Simple steps to wind down and fall asleep

Woman laying on bed with arms outstretched

How to stop tossing and turning and get some quality shut-eye.

When the body is tired and needs rest, it can seem as if the brain hasn’t caught up yet. Instead, it can be almost impossible not to think about an endless list of both important and mundane things while trying to fall asleep, such as reviewing the day’s events and tasks that need to be completed.

When we lose awareness of the present moment, the mind can get stuck in negative ways of thinking. For example, you might be trying to go to sleep, but your mind gets lost thinking about all the groceries you need to buy. Deep, relaxed breathing is forgotten. And once you realize sleep isn’t happening, your muscles tense and your thought process quickly shifts to “I’m not falling asleep! I have XYZ to do this week and I won’t be able to function tomorrow.” The body seizes up, breathing and heart rate can both quicken, and falling asleep becomes more difficult.

Newer models of insomnia treatment are beginning to incorporate mindfulness. Here’s a grounding exercise to help you get some quality shut-eye:

  1.  Dim the lights 1 hour before bedtime. Start winding down the brain and body by dimming the lights. Engage in relaxing activities outside the bedroom that pass the time quietly.

  2.  Avoid looking at anything with a screen. Stow away your tablet, phone, computer, and TV for the night — the light can keep you awake and alert.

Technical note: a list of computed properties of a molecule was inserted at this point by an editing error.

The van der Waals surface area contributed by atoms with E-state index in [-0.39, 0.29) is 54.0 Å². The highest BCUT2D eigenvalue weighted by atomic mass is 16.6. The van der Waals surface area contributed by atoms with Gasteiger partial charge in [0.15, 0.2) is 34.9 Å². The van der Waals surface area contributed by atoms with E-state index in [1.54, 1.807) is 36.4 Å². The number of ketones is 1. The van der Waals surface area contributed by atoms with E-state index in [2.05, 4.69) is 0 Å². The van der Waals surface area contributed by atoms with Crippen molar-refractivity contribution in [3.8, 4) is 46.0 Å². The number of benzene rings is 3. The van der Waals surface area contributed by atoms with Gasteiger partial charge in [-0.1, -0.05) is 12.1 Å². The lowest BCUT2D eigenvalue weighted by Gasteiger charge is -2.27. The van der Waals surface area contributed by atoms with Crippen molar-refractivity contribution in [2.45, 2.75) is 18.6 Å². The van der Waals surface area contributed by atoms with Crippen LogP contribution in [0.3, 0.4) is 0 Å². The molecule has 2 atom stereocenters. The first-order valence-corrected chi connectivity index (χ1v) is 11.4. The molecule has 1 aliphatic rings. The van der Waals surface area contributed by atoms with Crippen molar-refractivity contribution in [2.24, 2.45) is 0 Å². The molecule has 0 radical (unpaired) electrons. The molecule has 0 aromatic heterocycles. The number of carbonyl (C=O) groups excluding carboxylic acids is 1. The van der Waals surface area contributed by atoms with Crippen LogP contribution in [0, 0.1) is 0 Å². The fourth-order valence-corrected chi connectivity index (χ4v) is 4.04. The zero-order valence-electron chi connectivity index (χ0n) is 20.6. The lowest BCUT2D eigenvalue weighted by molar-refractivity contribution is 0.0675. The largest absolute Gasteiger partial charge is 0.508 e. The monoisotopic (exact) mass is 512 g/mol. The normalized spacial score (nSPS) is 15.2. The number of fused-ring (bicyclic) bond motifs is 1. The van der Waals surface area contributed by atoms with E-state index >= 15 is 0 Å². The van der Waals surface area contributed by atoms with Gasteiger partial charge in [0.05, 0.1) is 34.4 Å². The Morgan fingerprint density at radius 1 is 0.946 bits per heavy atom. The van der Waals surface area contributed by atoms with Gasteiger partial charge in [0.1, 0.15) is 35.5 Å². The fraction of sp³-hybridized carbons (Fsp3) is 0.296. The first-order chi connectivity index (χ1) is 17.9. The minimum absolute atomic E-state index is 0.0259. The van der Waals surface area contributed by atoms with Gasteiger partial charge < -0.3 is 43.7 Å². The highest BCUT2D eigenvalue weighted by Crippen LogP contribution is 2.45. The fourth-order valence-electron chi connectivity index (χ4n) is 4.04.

3.  Ten minutes before bedtime, begin a focused mindfulness exercise. Sit in a comfortable chair in the same dimly lit room. Imagine the outline of your body and slowly trace it in your head. Keep in mind the amount of pressure you’re feeling against the chair or the ground and be mindful of where there’s more pressure and where there’s less. Start with your head. Is it touching the back of the chair? How heavy does it feel against the chair, wall, or just the air? Then slowly move down to your ear, then shoulder, arm, and leg. Work down to your feet and then back up the other side of your body. Take about five minutes for this exercise.

  4.  If your mind begins to wander, notice that it wandered and get back on track. Try to avoid judging yourself — your mind will indeed wander; the skill lies in getting it back on track.

  5.  Get in bed and focus on your breath. If you are unable to fall asleep, try getting up, sitting in the comfortable chair again and repeat the exercise. Don’t get back into bed until you’re sleepy — and don’t sleep in the chair!



This copyrighted information is courtesy of and sleep psychologist Shelby Freedman Harris.


Reviewed by Kaiser Permanente Clinical Ambassadors, including Mark Dreskin, MD, Sharon Smith, LPC, and/or David Kane, LCSW. September 2018.

Mindful, healthy mind, healthy life

This information does not replace the advice of a doctor.

Not all treatments or services described are covered benefits for Kaiser Permanente members or offered as services by Kaiser Permanente. For a list of covered benefits, please refer to your Evidence of Coverage, Summary Plan Description or other coverage documents. For recommended treatments, please consult with your health care provider.